Breakout group using a flipchart presentation

The layout of the workspace had been chosen to enable all teams to work in a single large area to generate a buzz and energy in the room while allowing each group to have sufficient space to work independently.

Ideas that were seen as having wide potential were grouped into a list, while so-called ‘smaller ideas’ were captured separately so that they were not lost and could still be considered in the future. There was even a ‘doggy bag’ (!) collection of sometimes random thoughts that could be taken home by individuals if they felt they could spark ideas with other colleagues in their organisation.

Collaboration

Paired teams then presented to each other and chose which ideas they wanted to progress further in the afternoon session. Some ideas were combined from across the two groups – a collaborative approach that was taken further as the two teams merged into one, using a provided template to structure their preferred ideas. This helped to develop a more balanced assessment of what the idea could achieve, as well as enabling a common way of working across all twelve teams in the room.

Paired team presenting

Sharing for feedback

The final session of the Summit brought all six combined groups back together, to each present their progress in turn. Each group took it in turns to summarise how they addressed the problem, and highlighting their set of ideas for improvement.

After each presentation, all delegates were asked for feedback using the digital polling platform, Slido. This scored the group’s idea(s) against a series of statements, including impact on stakeholders, and potential speed of implementation. The results were shared instantly with the audience on a large display screen, , while also capturing the assessments digitally so that the ideas can be developed after the Summit.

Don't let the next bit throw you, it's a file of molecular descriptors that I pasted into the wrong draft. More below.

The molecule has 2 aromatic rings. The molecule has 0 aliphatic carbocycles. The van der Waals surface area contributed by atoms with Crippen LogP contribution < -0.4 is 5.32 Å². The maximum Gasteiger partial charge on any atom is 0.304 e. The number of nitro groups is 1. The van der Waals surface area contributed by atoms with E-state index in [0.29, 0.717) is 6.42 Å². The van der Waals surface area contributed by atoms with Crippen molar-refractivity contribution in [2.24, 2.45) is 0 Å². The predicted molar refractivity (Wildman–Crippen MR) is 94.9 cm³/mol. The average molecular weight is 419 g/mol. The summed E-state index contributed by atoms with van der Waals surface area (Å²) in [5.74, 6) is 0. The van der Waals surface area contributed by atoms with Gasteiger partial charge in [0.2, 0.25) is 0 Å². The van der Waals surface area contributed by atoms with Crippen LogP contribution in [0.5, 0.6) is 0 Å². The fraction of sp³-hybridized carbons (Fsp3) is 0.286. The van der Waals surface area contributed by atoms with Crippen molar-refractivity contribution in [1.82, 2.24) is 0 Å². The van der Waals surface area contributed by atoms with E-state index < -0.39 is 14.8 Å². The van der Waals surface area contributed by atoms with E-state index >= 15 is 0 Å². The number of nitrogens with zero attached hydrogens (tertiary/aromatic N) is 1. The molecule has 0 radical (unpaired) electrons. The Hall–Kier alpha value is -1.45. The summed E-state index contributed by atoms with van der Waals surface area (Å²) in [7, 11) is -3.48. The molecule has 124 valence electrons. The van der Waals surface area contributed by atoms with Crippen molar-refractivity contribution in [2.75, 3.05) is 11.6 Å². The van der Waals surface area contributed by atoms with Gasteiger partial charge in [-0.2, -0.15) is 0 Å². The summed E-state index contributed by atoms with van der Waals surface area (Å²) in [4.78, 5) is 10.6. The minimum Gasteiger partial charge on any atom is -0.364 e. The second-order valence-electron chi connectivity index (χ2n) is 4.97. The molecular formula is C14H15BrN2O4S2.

Presenter giving ideas for improvement

The Summit ended with final remarks from Dr Kate Richards, RCVS President, expressing thanks for the work from delegates through the day, as well as the efforts of RCVS colleagues for convening the session safely as an in-person event taking place during challenging times.

Next steps

The Workforce Summit was an ambitious undertaking, seeking to bring a diverse set of stakeholders together to tackle the multi-threaded issue of recruitment, retention and return to work within the veterinary profession. The structure of Design Thinking combined with the commitment and enthusiasm of the delegates on the day, enabled the Summit to cover a huge amount of ground in a single day.

The ideas generated were a tremendous start, but as the Design Thinking process highlights, there is still more work needed to refine the ideas, add to them and develop prototypes that can be tested in a real-world environment to assess their impact.

This is what the RCVS aims to do as a next step and work has already been done to draw up an Action Plan to bring this forward, including making further opportunities for members of the professions to engage with the process.

0 comments

Leave a comment

Want to join the discussion?
Feel free to contribute!

Leave a Reply

Your email address will not be published.